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Download Positively Fifth Street: Murderers, Cheetahs, and Binion's World Series of Poker Audiobook

Extended Audio Sample Positively Fifth Street: Murderers, Cheetahs, and Binions World Series of Poker Audiobook, by James McManus
3 out of 53 out of 53 out of 53 out of 53 out of 5 3.00 (1,408 ratings) (rate this audio book) Author: James McManus Narrator: James McManus Publisher: Macmillan Audio Format: Abridged Audiobook Delivery: Instant Download Audio Length: Release Date: May 2003 ISBN:
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In the spring of 2000, Harper's magazine sent James McManus to Las Vegas to cover the World Series of Poker.

But when McManus sets foot in town, the lure of the tables is too strong: he proceeds to risk his entire Harper's advance in a long-shot attempt to play in the tournament himself. Only with actual table experience (he tells his skeptical wife) can he capture the hair-raising subtleties of poker that determines the world champion. The heart of the book is his deliciously suspenseful account of the tournament itself - the players, the hand-to-hand, and his own unlikely progress in it. Download and start listening now!

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Listener Opinions

  • 4 out of 54 out of 54 out of 54 out of 54 out of 5 Tim | 2/20/2014

    " An amazing book in a lot of ways, and a must-read for anyone even remotely interested in poker. "

  • 3 out of 53 out of 53 out of 53 out of 53 out of 5 Daniel | 2/13/2014

    " James McManus stumbled onto a once-in-a-lifetime story when the Harper's editor, Lewis Lapham, sent him to Las Vegas to cover the 2000 World Series of Poker. McManus, who'd been an amateur card player for thirty years, decided to leverage his advance on the magazine article into a spot at the World Series. Not only did he win the satellite tournament to get in, but he also made it to the final table, bringing home a take of close to a quarter million dollars. The account of his run forms the heart of "Positively Fifth Street," a book-length expansion of the Harper's article. The writing comes alive when McManus describes his own experiences in the tournament. He paints accurate portraits of the pros around him--how good they truly are and how much skill and smarts go into their games. But luck can't be factored out completely, so we also see the uncertainty that hangs over every hand. The author describes all this, and his own part in it, with a self-deprecating wit that makes him a winning narrator. We find ourselves rooting for him, the little fish out of his depths, particularly when he ends up at the final table with T.J. Cloutier, whose how-to tome on poker McManus studied repeatedly before the tournament. Cloutier's annoyance at the underdog becomes evident, and he becomes a sort of foil for McManus. Ratcheting up the author's fears of losing everything are his thoughts of his family back in Chicago, particularly his wife, who is ambivalent about McManus's gambling. The book's main flaw is that it keeps drawing us away from the central narrative of the author's risky run to the final table. "Positively Fifth Street" could've been far more focused and a hundred pages shorter if McManus had eliminated the excess baggage. He bookends his account with details about a murder trial he was assigned to cover by Lapham, and while the writing here is dutiful, it is also less sure-footed. Adding to this are lengthy and unnecessary asides on the history of playing card design, the advantages and drawbacks of private strip-club dances, and book reviews of various poker manuals. One gets the sense McManus is attempting to provide a comprehensive account of the world of Las Vegas poker, but unfortunately he fails to tie the various strands together. Ultimately "Fifth Street" is a rewarding read if you don't mind mucking a few bad hands to get to the jackpot. "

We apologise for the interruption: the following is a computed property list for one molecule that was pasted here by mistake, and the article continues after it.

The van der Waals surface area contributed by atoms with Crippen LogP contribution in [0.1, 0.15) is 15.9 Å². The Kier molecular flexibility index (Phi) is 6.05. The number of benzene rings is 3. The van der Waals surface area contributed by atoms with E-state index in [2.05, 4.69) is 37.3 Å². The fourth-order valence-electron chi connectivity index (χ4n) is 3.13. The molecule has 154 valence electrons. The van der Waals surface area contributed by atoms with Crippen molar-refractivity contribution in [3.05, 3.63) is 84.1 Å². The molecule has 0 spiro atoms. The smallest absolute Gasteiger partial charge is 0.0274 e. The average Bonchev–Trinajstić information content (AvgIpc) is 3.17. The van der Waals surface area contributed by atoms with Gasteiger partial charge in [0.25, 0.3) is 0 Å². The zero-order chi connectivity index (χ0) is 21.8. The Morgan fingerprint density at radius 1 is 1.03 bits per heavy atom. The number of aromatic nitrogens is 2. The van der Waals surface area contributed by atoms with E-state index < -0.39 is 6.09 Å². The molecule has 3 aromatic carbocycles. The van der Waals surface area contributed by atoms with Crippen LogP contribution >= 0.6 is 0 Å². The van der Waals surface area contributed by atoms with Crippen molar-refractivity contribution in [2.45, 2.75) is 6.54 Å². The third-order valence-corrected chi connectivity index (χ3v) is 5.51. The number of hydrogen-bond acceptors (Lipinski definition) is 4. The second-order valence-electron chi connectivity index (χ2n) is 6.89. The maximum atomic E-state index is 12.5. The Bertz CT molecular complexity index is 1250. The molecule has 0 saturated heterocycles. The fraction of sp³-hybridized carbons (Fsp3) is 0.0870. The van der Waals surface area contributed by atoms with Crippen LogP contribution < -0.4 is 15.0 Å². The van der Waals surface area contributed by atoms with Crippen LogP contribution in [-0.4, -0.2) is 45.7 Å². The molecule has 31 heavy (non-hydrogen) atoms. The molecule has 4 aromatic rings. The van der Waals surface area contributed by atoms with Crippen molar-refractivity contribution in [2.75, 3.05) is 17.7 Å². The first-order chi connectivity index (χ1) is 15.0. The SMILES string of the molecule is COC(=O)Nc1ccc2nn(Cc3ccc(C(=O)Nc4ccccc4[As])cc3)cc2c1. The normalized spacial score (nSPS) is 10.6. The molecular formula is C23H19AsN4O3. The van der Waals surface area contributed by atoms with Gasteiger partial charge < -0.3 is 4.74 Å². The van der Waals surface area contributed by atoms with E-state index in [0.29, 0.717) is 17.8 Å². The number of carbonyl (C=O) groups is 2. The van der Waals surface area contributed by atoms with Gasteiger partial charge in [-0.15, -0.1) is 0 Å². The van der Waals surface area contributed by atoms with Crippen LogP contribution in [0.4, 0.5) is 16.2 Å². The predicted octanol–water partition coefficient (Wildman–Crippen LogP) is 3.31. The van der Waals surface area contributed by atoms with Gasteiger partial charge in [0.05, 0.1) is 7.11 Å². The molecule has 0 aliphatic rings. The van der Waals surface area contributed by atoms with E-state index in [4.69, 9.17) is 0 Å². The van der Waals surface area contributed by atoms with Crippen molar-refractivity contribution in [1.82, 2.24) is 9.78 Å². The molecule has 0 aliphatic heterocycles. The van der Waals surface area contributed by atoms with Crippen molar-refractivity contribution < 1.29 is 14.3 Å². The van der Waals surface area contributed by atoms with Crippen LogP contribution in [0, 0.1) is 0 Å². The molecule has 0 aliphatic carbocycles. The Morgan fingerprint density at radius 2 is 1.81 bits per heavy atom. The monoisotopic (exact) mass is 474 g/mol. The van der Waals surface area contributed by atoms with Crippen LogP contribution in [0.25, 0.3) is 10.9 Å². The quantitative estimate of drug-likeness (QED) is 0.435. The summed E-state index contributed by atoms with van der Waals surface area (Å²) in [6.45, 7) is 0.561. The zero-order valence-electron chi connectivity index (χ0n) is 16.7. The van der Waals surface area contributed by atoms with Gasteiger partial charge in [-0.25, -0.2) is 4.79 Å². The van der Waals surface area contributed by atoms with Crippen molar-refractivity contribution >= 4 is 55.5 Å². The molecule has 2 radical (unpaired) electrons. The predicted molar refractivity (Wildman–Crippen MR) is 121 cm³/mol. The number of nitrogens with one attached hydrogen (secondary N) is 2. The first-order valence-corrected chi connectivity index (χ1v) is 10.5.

• 3 out of 53 out of 53 out of 53 out of 53 out of 5 Audra | 2/10/2014

    " While the look into the World Series of Poker is great, I so did not care about this guy's personal life. Every time he started talking about his wife, his kids, his guilt, lap dances and hanging out in vegas, I wanted to skip ahead to the card games. "

  • 2 out of 52 out of 52 out of 52 out of 52 out of 5 Elizabeth Wright Korytkowski | 2/8/2014

    " It's strange that I chose this book because I'm not really a gambler, however I have to say that it was an interesting book overall because about 1/2 of the book is about the author entering the World Series of Poker and 1/2 of the book is about his investigation of the Binion murder. He switches back and forth throughout the book, so you don't get too bogged down in either aspect too deeply. When finished, I was really surprised to find that I thoroughly enjoyed the entire story! "

  • 2 out of 52 out of 52 out of 52 out of 52 out of 5 Tom | 1/26/2014

    " I almost gave up on this one. Seemed like the author was trying to make up the worst things possible to keep the book going. He was not very successful. He went from phony to plain old silly and crude. "

  • 3 out of 53 out of 53 out of 53 out of 53 out of 5 blisster | 1/22/2014

    " It was okay. The poker scenes were great, and it was nice to read the action unfold with well written prose. I wasn't as interested in the murder mystery thread, which is why it was I didn't love the book. It did make me want to learn how to play Texas Hold'em. "

  • 3 out of 53 out of 53 out of 53 out of 53 out of 5 Mac | 1/16/2014